Deload, Reload, Shmeload, Smeagol

I’ve trained three times in the last two weeks.  It’s absolutely awful.  In my defense, I competed in my first powerlifting meet over the weekend, and it’s par for the course to take the week prior to the meet to mental and physically prepare for the meet.  I’ll cover the specifics of the weekend in an upcoming post, but today I’d like to talk about something else:  Deloads and Reloads.

The practice of implementing a deload popular in strength training and strength and conditioning, but isn’t very common in the larger world of general fitness training.  The general idea is to implement a period of reduced training intensity to allow the body to better recover from prior training stimuli.

In practice this might be a reduction in volume, or relative intensity, or the implementation of different exercises.  It’s common to discuss easy days or entire deload weeks and extended periods of reduced training intensity.  However, it’s not as often that we think about ways to return to our former glory, and increase the overall training stimulus.  If asked how they build up to a level of intensity, most people have this reaction:


Accumulating training volume over a specific period of time is important, but it can beat the body up.  It’s popular to rely on the big barbell lifts, such as deadlifts, squat, bench, do chin ups, bent over rows, and military presses.  The barbell is the King of the Weight Room.  Can anything be better than it?

Today I’d like to share a training strategy that lets you build volume and reload for an upcoming phase of training.  While the big barbell lifts are effective, I’m not keen on recommending that people use the barbell for everything. Those exercises are highly effective, but qre technique intensive, and may not be the most joint friendly. If your goal is to accumulate training volume prior to increasing intensity, then why not do so in a manner that may feel a little bit better?

Build your training volume with unilateral exercises first.  They tend to be more joint friendly than related barbell exercises, so you should be able to worry about muscular soreness rather than joint pain.  This is a strategy that I’m going to be using in the next two weeks of my training, as I prepare for my second powerlifting meet.

Powerlifting is about the squat, bench press, and deadlift, but these aren’t the most joint friendly exercises.  Rather than hop right back under the bar, my goal is to spend some time using exercises like dumbbell pressing variations, reverse lunges, and single arm rows.  These exercises can be pretty difficult:

I like these exercises because they you can train them hard, without the torque forces that can be present from the ‘big’ lifts.  Additionally, they require a good deal of core stability, which allows you to fill in any gaps in ‘core’ training that may be missing.  Let’s face it, we’re all prone to skip those roll outs or waiter’s walks because they’re not as fun as squatting.  An exercise like an RFESS lets you hammer your core and your legs at the same time.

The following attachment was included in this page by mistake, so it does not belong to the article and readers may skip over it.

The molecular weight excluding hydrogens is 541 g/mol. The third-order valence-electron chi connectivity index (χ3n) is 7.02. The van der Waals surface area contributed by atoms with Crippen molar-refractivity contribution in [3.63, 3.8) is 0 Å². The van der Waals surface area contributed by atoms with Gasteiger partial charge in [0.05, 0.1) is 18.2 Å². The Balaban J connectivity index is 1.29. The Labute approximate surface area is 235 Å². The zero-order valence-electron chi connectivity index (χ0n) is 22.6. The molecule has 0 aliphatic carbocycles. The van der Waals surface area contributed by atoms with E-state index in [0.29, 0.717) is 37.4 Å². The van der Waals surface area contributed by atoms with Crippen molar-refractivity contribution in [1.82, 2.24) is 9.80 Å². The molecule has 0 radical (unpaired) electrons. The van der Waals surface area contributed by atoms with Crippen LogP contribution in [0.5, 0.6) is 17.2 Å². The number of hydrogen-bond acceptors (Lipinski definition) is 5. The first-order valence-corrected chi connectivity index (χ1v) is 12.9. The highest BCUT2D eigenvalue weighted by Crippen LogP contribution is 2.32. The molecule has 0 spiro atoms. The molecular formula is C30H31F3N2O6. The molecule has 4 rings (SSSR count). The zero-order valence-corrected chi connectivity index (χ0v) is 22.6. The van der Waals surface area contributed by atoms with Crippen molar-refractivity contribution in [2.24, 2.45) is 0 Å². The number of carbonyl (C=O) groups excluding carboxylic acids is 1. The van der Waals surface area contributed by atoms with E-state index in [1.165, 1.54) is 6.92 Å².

If you’re ‘reloading’ in the gym after a phase of intense lifting, or if you’re getting back into the gym, try building volume in the unilateral lifts before the bilateral ones.  You’ll help identify and iron out imbalances between sides of your body, create less torque stress on joints, and accumulate volume before moving on to the bilateral lifts.

Whether you’re deloading or reloading, hit your single arm and single leg variations hard, and you’ll feel more comfortable with the bilateral lifts.


2 Replies to “Deload, Reload, Shmeload, Smeagol”

  1. Great idea! Sometimes if I don’t feel like taking a full week off, I will just change my exercises up to lighter, non-barbell variations.

    I was just having a chat with my boss the other day about deloads. He was saying how he was getting so sick of training and it was becoming a chore. I asked him when he last took a deload, and the look on his face was exactly the same as Gollum! Haha so I had to explain to a man – who charges £100 (approx. US$160) per hour for personal training, might I add! – what a deload is. Sigh.

    1. Ah, Tara, I’ve done the same thing as your boss! Folks who regularly train, who live and breathe PR’s and chalk, need to regularly take deloads, or attenuate training based on stress. Tricky thing is, most of my clients will have things come up in their daily or weekly schedules, and if they miss training sessions, that ends up counting as their deload.

      I’m very glad to be back training hard.

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